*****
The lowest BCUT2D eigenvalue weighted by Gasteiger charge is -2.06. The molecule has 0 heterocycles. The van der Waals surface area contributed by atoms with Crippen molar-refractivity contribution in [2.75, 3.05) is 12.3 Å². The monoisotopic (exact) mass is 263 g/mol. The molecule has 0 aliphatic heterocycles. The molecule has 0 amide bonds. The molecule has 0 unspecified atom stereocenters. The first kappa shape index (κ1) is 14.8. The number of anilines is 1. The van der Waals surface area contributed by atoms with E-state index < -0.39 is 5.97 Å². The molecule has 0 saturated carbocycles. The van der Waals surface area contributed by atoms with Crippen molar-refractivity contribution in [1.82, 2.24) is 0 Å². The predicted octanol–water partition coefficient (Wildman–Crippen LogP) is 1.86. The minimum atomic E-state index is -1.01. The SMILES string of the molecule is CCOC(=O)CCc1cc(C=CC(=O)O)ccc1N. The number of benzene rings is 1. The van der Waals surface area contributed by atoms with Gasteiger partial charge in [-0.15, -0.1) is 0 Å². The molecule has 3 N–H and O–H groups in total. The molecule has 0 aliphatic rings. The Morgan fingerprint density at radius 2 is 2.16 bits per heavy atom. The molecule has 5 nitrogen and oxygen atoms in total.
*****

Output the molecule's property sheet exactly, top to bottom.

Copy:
The lowest BCUT2D eigenvalue weighted by Gasteiger charge is -2.06. The molecule has 0 heterocycles. The van der Waals surface area contributed by atoms with Crippen molar-refractivity contribution in [2.75, 3.05) is 12.3 Å². The monoisotopic (exact) mass is 263 g/mol. The molecule has 0 aliphatic heterocycles. The molecule has 0 amide bonds. The molecule has 0 unspecified atom stereocenters. The first kappa shape index (κ1) is 14.8. The number of anilines is 1. The van der Waals surface area contributed by atoms with E-state index < -0.39 is 5.97 Å². The molecule has 0 saturated carbocycles. The van der Waals surface area contributed by atoms with Crippen molar-refractivity contribution in [1.82, 2.24) is 0 Å². The predicted octanol–water partition coefficient (Wildman–Crippen LogP) is 1.86. The minimum atomic E-state index is -1.01. The SMILES string of the molecule is CCOC(=O)CCc1cc(C=CC(=O)O)ccc1N. The number of benzene rings is 1. The van der Waals surface area contributed by atoms with Gasteiger partial charge in [-0.15, -0.1) is 0 Å². The molecule has 3 N–H and O–H groups in total. The molecule has 0 aliphatic rings. The Morgan fingerprint density at radius 2 is 2.16 bits per heavy atom. The molecule has 5 nitrogen and oxygen atoms in total.